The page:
A lake is a great place for observing tree silhouettes.  It is so rare to be able to get far enough away from a tree to appreciate it true shape.  We have several favorite trees that we enjoy during the summer, so I knew that the winter view would allow us much opportunity to complete this week's challenge.

First we bundled up and hiked out onto the ice.  It was a special treat to have Dada with us this week.   The first tree we observed is right in front of our cottage.
This maple, dusted with snow, reaches it branches out and up to the sky.  I asked the boys to use their shadow on the ice to make the branch shape with their arms.

This really got them thinking about the shapes of what they were seeing.

The next tree we noticed is one of my favorites.  It is a pine that leans out over the lake.  The boys recognized that its branches are more out than up.  They also noted that the tree has needles.  We talked about the word "conifer."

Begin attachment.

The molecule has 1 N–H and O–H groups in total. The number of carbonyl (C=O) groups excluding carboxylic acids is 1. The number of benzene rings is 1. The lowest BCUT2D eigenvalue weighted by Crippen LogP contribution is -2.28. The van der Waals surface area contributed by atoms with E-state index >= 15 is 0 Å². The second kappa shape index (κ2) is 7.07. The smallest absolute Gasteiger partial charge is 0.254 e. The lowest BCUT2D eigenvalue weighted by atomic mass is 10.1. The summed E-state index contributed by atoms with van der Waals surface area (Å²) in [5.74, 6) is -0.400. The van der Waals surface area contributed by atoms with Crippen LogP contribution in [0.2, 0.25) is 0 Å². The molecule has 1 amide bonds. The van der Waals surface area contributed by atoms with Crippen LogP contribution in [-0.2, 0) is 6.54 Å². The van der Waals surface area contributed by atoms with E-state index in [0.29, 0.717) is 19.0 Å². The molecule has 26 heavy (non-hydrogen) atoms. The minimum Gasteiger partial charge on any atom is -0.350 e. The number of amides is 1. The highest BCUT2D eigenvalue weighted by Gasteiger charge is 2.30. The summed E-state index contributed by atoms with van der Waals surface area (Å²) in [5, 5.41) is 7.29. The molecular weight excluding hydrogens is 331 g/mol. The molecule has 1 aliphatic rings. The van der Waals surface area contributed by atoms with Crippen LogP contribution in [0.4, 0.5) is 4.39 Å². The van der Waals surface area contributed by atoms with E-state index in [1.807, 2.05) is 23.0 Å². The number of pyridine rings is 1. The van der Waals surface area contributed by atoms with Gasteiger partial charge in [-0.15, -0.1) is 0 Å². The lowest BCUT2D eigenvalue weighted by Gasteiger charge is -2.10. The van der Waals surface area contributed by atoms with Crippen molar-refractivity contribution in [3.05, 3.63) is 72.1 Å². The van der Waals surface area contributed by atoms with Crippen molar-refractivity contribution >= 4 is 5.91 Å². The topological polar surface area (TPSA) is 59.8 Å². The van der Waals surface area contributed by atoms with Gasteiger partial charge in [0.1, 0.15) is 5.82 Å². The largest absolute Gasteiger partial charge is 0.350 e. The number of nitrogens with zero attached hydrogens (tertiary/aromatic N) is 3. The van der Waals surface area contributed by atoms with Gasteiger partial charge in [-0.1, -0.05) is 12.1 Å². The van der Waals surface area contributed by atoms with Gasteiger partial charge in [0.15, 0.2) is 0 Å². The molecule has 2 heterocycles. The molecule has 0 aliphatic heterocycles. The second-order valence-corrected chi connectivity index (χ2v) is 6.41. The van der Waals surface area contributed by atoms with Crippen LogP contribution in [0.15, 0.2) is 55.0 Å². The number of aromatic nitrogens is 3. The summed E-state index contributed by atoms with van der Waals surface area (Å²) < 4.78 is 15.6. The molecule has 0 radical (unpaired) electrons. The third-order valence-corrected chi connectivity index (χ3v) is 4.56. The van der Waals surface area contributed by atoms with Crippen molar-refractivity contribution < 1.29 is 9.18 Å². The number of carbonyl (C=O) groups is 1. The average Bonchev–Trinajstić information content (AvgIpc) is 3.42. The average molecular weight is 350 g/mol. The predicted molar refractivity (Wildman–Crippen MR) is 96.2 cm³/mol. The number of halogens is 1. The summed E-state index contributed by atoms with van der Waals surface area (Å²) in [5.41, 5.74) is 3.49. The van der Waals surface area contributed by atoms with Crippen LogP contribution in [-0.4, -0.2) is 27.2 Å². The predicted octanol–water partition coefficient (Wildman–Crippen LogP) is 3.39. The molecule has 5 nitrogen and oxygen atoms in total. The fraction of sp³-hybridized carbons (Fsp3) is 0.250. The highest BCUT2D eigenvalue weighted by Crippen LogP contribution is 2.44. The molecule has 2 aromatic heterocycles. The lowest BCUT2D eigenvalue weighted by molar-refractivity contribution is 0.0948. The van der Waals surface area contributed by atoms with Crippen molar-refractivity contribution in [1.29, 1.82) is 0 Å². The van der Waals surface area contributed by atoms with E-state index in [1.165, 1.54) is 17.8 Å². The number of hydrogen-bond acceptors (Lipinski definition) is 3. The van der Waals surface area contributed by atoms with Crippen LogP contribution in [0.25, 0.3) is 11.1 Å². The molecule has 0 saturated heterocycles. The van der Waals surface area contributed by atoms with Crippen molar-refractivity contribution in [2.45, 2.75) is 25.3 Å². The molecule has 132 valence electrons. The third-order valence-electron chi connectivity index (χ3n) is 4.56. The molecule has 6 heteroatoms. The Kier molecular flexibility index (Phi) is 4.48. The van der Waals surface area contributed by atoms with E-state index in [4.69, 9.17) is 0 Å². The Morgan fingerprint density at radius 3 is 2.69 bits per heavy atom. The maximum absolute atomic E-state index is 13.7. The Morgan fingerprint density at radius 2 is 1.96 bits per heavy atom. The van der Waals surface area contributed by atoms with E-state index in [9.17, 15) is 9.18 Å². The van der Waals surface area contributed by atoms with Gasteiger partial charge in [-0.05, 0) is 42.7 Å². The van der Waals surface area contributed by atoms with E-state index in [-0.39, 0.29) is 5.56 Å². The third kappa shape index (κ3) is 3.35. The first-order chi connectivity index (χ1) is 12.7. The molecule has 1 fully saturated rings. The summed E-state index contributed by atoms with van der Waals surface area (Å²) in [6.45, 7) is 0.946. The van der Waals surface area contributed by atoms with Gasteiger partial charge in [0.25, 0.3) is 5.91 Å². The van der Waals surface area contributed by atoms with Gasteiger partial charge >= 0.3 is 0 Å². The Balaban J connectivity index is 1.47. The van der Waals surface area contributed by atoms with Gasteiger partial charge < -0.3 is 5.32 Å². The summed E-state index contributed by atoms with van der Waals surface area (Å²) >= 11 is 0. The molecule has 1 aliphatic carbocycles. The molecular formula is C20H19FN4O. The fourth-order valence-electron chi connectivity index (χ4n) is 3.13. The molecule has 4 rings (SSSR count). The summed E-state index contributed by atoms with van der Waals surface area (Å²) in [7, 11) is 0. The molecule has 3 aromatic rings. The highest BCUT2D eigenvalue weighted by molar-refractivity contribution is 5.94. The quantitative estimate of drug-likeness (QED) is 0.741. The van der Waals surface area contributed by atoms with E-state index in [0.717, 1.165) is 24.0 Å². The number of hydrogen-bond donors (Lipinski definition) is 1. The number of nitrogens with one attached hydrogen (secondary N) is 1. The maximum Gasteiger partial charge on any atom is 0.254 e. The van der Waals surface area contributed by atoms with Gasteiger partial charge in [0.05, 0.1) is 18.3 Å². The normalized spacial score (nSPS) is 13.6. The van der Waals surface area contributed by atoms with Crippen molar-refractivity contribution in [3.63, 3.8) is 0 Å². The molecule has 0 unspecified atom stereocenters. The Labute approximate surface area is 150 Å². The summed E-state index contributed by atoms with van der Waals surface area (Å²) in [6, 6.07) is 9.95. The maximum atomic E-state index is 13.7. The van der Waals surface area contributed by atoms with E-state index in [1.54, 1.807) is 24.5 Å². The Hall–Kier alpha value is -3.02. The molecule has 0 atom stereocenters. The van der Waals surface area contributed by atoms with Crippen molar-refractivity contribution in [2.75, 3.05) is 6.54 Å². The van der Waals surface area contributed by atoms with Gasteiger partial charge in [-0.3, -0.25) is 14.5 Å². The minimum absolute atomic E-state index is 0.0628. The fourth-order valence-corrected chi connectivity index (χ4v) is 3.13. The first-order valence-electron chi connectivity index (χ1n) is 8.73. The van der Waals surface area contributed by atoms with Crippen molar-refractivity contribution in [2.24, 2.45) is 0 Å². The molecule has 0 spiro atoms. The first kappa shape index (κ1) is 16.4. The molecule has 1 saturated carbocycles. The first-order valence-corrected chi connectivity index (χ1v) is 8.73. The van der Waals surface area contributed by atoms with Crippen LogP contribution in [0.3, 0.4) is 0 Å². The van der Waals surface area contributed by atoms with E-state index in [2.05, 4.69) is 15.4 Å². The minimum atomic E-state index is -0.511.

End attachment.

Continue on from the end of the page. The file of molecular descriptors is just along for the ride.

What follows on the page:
On a hill we spotted some white birch trees.  

We also found these tracks.  "I" immediately said it had to be a cat or fox.  We recently read the book How to be a Nature Detective.  


How to Be a Nature Detective (Let's-Read-and-Find-Out Science)
This book does an excellent job of teaching how to identify tracks in the snow.  I was so pleased that we can apply our knowledge out in the field!  


The last tree we looked at was right in our yard.  It is a flowering crab apple, but has a very interesting shape.  It has been pruned to be almost bonsai-like.  

Back inside I had each of the boys select a tree to sketch.  Both chose to draw the pine tree.  



We also looked at some of the twigs that we collected from the walk.  
Here are out final drawings.